Bright red Moneta Dress

Bright red Moneta Dress

Hi again This time I have a fairly simple dress to show you: My super comfy, bright red Moneta Dress from Colette Patterns.     I have made the Moneta Dress pattern several times before. It’s my go-to-pattern for staple dresses. They are so quick to sew up, and so comfortable to wear, and I love the fact that they got pockets. I love to have pockets in my dresses.   Before making this Moneta dress though, I tried to put together one i striped jersey; just using my regular pattern pieces, and discovered to my horror that it came out way too small -I’m talking two whole sizes too small. Apparently I have gained a bit of weight (And also the striped jersey had very little stretch). So, there was nothing for it, I had to retrace the pattern in a bigger size (M this time). -and of course do all my regular adjustments once again. But because I’m a lazy woman I only retraced the bodice pattern pieces and reused my old skirt pattern pieces. It means a tiny bit less flare, but no big deal. I have a few standard adjustments that I always have to do. These are: lengthening the bodice by 4 cm, adjusting for forward tilting shoulders, and a swayback adjustment. But, because I always do them I didn’t mock up a sample afterwards. I more or less knew how the fit would be. (If you look at the photo of the back you might notice that the sway back[…]

Jutland pants from Thread Theory

Jutland pants from Thread Theory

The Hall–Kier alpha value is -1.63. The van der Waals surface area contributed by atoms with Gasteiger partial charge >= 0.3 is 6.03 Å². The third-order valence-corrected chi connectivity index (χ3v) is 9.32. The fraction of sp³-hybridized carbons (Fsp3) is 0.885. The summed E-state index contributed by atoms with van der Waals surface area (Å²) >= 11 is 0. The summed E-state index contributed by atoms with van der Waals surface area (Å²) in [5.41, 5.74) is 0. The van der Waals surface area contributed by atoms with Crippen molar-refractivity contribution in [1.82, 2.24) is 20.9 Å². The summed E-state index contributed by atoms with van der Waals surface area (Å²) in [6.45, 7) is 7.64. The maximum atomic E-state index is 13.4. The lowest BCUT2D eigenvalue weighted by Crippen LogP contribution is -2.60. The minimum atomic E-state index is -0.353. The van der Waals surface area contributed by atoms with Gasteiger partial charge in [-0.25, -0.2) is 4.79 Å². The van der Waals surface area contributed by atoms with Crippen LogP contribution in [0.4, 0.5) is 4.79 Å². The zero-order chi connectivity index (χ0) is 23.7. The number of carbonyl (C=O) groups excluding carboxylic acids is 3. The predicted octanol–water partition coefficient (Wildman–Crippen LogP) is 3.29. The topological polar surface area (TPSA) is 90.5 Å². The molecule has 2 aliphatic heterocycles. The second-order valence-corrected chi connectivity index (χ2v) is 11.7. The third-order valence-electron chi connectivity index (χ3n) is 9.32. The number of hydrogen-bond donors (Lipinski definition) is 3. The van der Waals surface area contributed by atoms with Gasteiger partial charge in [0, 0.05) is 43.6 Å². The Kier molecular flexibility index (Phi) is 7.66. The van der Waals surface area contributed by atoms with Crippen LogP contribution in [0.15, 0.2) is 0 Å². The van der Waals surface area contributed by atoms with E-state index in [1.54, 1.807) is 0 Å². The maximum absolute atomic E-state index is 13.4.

Hi there. I haven’t been blogging much lately, but that doesn’t mean that I haven’t been sewing. I have quite a backlog of garments I want to show you. And I’ll start with the newest garment I made: a pair of pants for my husbands birthday: Jutland pants from Thread Theory. I have previous made him a pair of Jutland pants, -my first sewing project in 2015, and still unblogged (shame on me). That time I made version 1 and as it was winter, I lined them as well. They turned out ok, but are far from his favourite pants.   The pattern This time he wanted me to make V2 view, but after we discussed it a bit, we decided that I wouldn’t use the actual Jutland pants pattern pieces, but that of Burda 7022 instead. The reason being that these were a much better fit, and it meant that I didn’t have to use a lot of time adjusting the fit of the Jutland. Of course that would have been fine too, but would take longer. And I really wanted to make this a quick project – or as quick you can when you are talking about trousers with lots of pockets and reinforcements. They were for his birthday after all. So, the pant pattern itself is Burda, but all the details are from the Jutland pants, and I also followed the instructions from Thread Theory. I found them to be clear and easy to follow.   And in other details The fabric used is something I[…]